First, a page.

CanTeenagers Budget With Their Own Money?

Well it’s official, I now have two teenage girls in the house.

If you have time, have a look at this clip from the ‘Harry Enfield’ series, called Kevin becomes a teenager:

I love this clip as he picks up so many traits of a teenager.

As parents, there is no ‘book of rules’ or ‘good parenting guides for teenagers’ and we muddle through as best as we can.

Life is hard for a teenager, they are at that stage where their hormones are on fire, so their emotions tend to be out of proportion.  They also have to contend with higher expectations from school and from society and the world in general.  There are so many issues that are around today, that weren’t around when I was a child, e.g. drugs, date rape, on-line grooming, cyber bullying etc.  As a parent it makes you want to tell your child that they must never go out again, but we can’t do that.

As a parent, I feel the best I can do, is to make sure my children are aware of all these things, without scaring them.  At least then they will have the knowledge to avoid these situations or at least know where to get help.

Everyday life can have many pitfalls too.  If they manage to get a job, they need to be able to budget their money.  It’s easy when they live at home with their parents, but when they leave home they will have bills to pay.

Over the last two or three decades, credit cards and loans have become a way of life for many.  Purchases are made on the ‘never, never’, just so houses looks trendy and beautiful, with two or three cars sitting outside.  Also, holidays are taken when people need one, rather than when they can afford one and unfortunately our children are learning that keeping up with the ‘Jones’, is the way to live.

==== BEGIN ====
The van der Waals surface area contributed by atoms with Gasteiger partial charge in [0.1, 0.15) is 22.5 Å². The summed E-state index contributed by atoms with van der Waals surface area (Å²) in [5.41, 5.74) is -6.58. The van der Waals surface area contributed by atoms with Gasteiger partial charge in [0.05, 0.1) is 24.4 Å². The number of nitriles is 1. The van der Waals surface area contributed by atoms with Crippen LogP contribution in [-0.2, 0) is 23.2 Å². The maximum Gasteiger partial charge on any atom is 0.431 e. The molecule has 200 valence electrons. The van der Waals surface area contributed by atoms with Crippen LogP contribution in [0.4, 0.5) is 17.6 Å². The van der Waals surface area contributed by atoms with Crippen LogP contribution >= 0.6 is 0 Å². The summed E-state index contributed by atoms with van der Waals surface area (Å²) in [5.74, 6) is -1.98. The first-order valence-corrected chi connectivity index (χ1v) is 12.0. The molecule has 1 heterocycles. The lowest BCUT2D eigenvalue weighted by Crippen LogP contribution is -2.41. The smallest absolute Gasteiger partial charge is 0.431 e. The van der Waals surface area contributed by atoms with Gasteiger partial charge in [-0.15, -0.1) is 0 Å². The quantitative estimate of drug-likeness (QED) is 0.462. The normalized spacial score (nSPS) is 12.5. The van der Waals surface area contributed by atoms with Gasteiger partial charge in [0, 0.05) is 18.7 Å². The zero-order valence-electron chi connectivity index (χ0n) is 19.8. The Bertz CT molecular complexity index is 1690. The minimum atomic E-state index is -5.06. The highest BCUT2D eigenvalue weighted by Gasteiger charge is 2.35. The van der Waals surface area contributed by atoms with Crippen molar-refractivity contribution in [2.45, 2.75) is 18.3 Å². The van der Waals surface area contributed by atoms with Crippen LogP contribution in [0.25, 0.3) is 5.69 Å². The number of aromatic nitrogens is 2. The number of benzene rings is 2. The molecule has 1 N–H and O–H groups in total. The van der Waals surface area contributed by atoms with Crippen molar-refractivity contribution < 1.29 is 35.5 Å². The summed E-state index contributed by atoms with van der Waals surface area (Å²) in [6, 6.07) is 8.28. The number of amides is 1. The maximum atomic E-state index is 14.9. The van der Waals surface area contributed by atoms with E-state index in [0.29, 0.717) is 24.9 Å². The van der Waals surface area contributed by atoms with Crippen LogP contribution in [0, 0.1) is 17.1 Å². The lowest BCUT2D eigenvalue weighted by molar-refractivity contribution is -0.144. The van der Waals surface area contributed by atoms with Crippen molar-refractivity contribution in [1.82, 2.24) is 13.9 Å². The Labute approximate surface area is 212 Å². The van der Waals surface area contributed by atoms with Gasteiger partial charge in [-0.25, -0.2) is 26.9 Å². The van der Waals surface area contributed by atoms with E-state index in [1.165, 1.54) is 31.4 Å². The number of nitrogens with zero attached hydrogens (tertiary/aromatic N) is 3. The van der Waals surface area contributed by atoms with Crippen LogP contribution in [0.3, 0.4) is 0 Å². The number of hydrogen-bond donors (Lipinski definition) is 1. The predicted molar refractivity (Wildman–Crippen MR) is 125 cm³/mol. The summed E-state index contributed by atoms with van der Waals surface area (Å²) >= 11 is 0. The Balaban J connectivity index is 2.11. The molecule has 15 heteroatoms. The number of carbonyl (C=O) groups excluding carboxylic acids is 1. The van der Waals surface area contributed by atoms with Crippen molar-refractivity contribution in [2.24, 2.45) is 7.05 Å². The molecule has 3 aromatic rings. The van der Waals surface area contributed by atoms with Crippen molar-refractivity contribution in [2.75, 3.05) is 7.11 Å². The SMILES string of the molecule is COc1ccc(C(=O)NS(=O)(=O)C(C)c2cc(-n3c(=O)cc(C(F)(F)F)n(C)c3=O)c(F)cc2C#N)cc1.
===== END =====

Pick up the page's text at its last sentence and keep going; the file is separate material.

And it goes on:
The only problem with this way of life, is it usually catches up with people.  In February this year, the  PwC’s Precious Plastic report predicted that UK consumers will owe around £7,500 each by 2013 and this doesn’t include mortgages.

So one thing I feel I can do for my teenagers, is to teach them how to budget and talk to them about the tricks that advertisers and shops use, to pretend people are getting a bargain or a ‘must have essential item’.

So last month, we sat both my daughters down and discussed our plan with them.  We had decided to give them an ‘allowance’ once a month.  We had previously worked out exactly how much the allowance was going to be, by firstly making a list of exactly what their money was to be used for and how much we usually budget for them.  This is our list:

Clothes / underwear / P.J’s


Haircuts / Hair Accessories / Make up / Jewelry

Presents for friends at birthday / Xmas 

School uniforms

School trips

School expenses / Stationary


We will still buy the basic items e.g. shampoo, conditioner etc. but if they want more expensive brands they will have to buy it themselves.  Also, I will supply them with a packed lunch every day, but if they want a school dinner as a treat, then they need to pay for it themselves.

This all may sound a little harsh to you, but we have worked out exactly how much we spend on average for the above list of things and we have actually given them a bit more money on top.

At first my daughters eyes nearly popped out when I showed them how much money we were giving them each month, but when we sat and talked through how much we spend monthly on each area, we did start to get a few moans and the usual teenage “that’s not fair” from them.

We have helped each daughter to set up a spreadsheet that contains a budget for each item and explained to them how to go about saving for things like school uniform, shoes and hair.

Before they get their each months new allowance, we tell them we need to see their spreadsheet, to make sure they are spending wisely and it is working well.  We want to ensure that they are not overspending.  We feel this will teach them how to budget well and how to save up to buy items they need.

We have just given them their second months allowance and we have already noticed that they have stopped asking for money from the ‘Bank of Mum and Dad’.  However, one hard lesson we have had to swallow is their priorities are not the same as ours.  My eldest daughter loves ‘designer’ things and the first thing she did was buy some ‘Vans’ (the designer plimsoles that I so hate), but she did learn from it, as she had to cut down on everything else she wanted for the rest of the month.  So even though we hated to see her spend money on these, she has learnt a valuable lesson.

I hope my daughters will learn alot from handling their own money and I hope we don’t have too many problems.  It’s early days at the moment, but we will give it a good go and I will let you know how we get on.

Thank you for reading my blog today.